“We need education.”
This is what Rosemary Eustace, Ph.D., Wright State University professor of nursing, and her team heard from women and their spouses during a pilot project on breast cancer awareness and screening in the east African nation of Tanzania over the summer.
The prestigious Carnegie African Diaspora Fellowship Alumni Program (CADFP) supported the research collaboration between Eustace and Dr. Tumaini Nyamhanga at Muhimbili University of Health and Allied Sciences (MUHAS) in Dar es Salaam, Tanzania.
The 40-day fellowship, from July 3 to Aug. 11, was carried out in the Ileje District of the Songwe region of Tanzania.
Eustace said the highlight of the fellowship was experiencing the fruition of international collaborative research and being able to travel and participate in the project planning and implementation.
“The community engagement on the project was phenomenal and highly appreciated,” she said. “The preliminary data from this study truly brings to light the importance of family-level data in improving population health around breast cancer awareness and clinical breast exam as methods for early diagnosis for breast cancer in Tanzania.”
The Blanke Research Funds, the only endowment for the Wright State University School of Nursing, funded the study.
Eustace said coping with the COVID-19 pandemic was a challenge, especially with COVID testing requirements between countries and uncertainties related to the risks for exposure.
She said the most gratifying part of the experience was being embraced as part of the community both as a scholar interested in advancing global health science and one who was there to build research capacity and study abroad programming.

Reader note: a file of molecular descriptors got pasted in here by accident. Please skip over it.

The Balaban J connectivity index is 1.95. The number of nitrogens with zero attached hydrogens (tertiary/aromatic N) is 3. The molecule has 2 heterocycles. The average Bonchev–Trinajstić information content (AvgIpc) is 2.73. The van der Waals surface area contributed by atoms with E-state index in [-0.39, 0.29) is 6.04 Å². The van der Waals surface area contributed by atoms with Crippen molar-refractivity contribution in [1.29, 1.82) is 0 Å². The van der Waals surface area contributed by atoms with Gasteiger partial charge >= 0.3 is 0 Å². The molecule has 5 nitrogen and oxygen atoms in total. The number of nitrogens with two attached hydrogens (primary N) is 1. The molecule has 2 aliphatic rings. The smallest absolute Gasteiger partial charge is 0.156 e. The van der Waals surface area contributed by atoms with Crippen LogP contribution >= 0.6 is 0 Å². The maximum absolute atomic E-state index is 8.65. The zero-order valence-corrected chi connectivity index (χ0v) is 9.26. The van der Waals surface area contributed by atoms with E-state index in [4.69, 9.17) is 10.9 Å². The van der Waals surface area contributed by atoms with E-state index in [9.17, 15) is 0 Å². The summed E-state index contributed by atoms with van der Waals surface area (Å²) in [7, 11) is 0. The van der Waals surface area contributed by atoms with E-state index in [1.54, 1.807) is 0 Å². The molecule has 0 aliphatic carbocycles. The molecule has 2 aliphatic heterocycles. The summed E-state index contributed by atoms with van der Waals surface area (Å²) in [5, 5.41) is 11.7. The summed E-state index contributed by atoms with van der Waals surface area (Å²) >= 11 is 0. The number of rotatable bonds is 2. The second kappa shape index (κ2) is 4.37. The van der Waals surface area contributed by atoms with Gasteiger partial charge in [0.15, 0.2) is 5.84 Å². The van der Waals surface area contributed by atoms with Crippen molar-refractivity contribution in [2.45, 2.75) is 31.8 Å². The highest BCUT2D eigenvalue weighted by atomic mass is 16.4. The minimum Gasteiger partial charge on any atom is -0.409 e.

“I credit these successes to the mutual and win-win open, safe and trusting relationship as well as the support received from both institutions and professional mentors,” she said. “It is usually not easy to develop and sustain international research collaborations. I was pleased to see growth in our relationship.”
Eustace received her first CADFP fellowship in 2017, enabling her to build a relationship with MUHAS in research and global health learning.
The fellowship program sends African-born scholars who are teaching at American or Canadian universities to Africa to work with faculty at African institutions on curriculum development, research and graduate teaching, training or mentoring activities. Similar to the Peace Corps and Fulbright programs, it is designed to harness the expertise of Africa-born Fellows in North America to improve higher education standards in Africa.
The fellowship is offered by the Institute of International Education in partnership with the United States International University-Africa and is funded by a grant from the Carnegie Corporation of New York. Over the past four years, more than 270 fellowships at over 100 African universities have been funded.
Eustace and Nyamhanga say they are very pleased by the fellowship research activities and outcomes so far. Without the fellowship, they would have not been able to sustain the relationship, which Eustace hopes will open new institutional linkages between Wright State and MUHAS amid growing interest.
Eustace recently completed the curriculum of the prestigious 2021 National Cancer Institute Multilevel Intervention Training Institute. She plans to collaborate with Nyamhanga on a National Institutes of Health research application for a multilevel intervention study in Tanzania.
Over the past 11 years, Eustace has directed an interdisciplinary Wright State–MUHAS collaborative study abroad program to Tanzania, which attracted more than 40 students. The program has been closed to enrollment for the past two years due to COVID, but Eustace and the MUHAS faculty are exploring the possibility of developing a virtual global health study abroad program.